I am convicted by the Word of God. I am born again, I am regenerated, I am saved by the Word of God. Someday when I shall stand in the great assize before the Judge of all the earth, and the redeemed of God are marching in, and I assay to join their number, and the Lord God says to me, “By what right, by what prerogative do you enter My beautiful city and walk on My golden streets?” I’m going to say, “Lord God, when I was a boy ten years of age, in a revival meeting in a little white crackerbox of a church house, in the town where I lived, I went to a morning service in the day of the week; and happened to be seated by my old and sainted mother. And when the preacher had done his sermon, my mother turned to me, and said, ‘Son, today will you receive the Lord Jesus as your Savior?’ And I received the Lord Jesus. The best a ten-year-old boy could, I took the Lord Jesus as my Savior. And blessed Jesus, all I’m doing, all I’m doing is just resting upon Your Word and Your promise.” For You said in John 1:12, ‘As many as received Him, to them gave He the right, the authority, the prerogative, the privilege to become the children of God, even to them that trust in His name.’ And Lord God, all I’m doing is just trusting in Your Word and in Your promise.
My salvation rests not upon some monstrous experience: my salvation rests upon the Word and promise of the Lord. And if He lies to me and if He deceives me, I am lost. But if the promise of God in Christ is an everlasting “yea” and “amen,” I am saved, I am born again, I’m a child of the King, and I’ll see His face someday.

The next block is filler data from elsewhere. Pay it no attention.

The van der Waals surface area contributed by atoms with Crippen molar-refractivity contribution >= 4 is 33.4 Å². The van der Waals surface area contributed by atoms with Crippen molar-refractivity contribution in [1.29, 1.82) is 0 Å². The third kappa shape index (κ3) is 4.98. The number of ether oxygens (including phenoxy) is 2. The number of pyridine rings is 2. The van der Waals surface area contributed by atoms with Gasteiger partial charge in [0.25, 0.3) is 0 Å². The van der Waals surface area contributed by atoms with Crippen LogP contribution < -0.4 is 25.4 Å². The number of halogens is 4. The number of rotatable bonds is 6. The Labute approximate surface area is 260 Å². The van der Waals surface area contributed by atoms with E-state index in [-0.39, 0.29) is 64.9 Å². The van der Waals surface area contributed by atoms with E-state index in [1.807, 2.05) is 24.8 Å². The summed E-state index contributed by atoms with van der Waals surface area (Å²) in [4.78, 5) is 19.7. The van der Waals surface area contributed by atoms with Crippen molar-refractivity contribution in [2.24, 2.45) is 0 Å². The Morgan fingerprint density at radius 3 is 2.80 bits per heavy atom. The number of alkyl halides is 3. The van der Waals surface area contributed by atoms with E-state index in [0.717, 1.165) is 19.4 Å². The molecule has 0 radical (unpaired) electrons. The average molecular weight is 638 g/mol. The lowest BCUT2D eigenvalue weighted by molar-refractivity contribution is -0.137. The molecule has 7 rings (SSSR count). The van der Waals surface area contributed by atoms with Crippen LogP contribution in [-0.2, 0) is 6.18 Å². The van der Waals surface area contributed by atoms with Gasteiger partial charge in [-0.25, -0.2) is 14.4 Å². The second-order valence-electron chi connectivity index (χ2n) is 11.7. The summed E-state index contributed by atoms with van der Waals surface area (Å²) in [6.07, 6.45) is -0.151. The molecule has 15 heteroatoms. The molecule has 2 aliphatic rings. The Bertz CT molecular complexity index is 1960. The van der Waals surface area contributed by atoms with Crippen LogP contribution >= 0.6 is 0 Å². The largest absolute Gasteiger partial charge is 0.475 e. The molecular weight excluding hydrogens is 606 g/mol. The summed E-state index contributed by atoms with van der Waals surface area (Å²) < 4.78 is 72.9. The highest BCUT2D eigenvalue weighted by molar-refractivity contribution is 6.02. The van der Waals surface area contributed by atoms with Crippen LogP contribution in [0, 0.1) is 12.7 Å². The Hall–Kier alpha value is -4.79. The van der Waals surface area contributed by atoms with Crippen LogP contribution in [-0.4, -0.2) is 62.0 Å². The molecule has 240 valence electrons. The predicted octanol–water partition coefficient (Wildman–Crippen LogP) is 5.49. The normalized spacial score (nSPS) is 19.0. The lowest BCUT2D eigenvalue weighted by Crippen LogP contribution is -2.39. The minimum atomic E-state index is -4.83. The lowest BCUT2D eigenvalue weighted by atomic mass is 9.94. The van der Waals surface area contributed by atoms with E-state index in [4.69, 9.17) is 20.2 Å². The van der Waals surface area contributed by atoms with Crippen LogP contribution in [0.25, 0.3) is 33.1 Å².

And not only in my personal life, but in my sermon preparation, preaching that the Bible is literally true is a heavenly and daily and continual benediction. And because I preach that the Bible is literally true, exegesis is possible in my study and in my ministry. The man who is liberal and does not believe in the inerrant, inspired Word of God, to him exegesis is foolishness and folly; it’s an anomalous situation that he could stand up there and exegete a passage, a word, and he doesn’t believe it’s inspired. But that’s possible for me. You see, when I believe that every word and every syllable of this Book is God-breathed [2 Timothy 3:16-17], then when I look at the Book, and when I look at the passage, and when I look at the text, and when I look at the Word, I know that is the God-inspired Word the Lord has meant for me and for my people, as they listen to the exposition of that Holy Scriptures.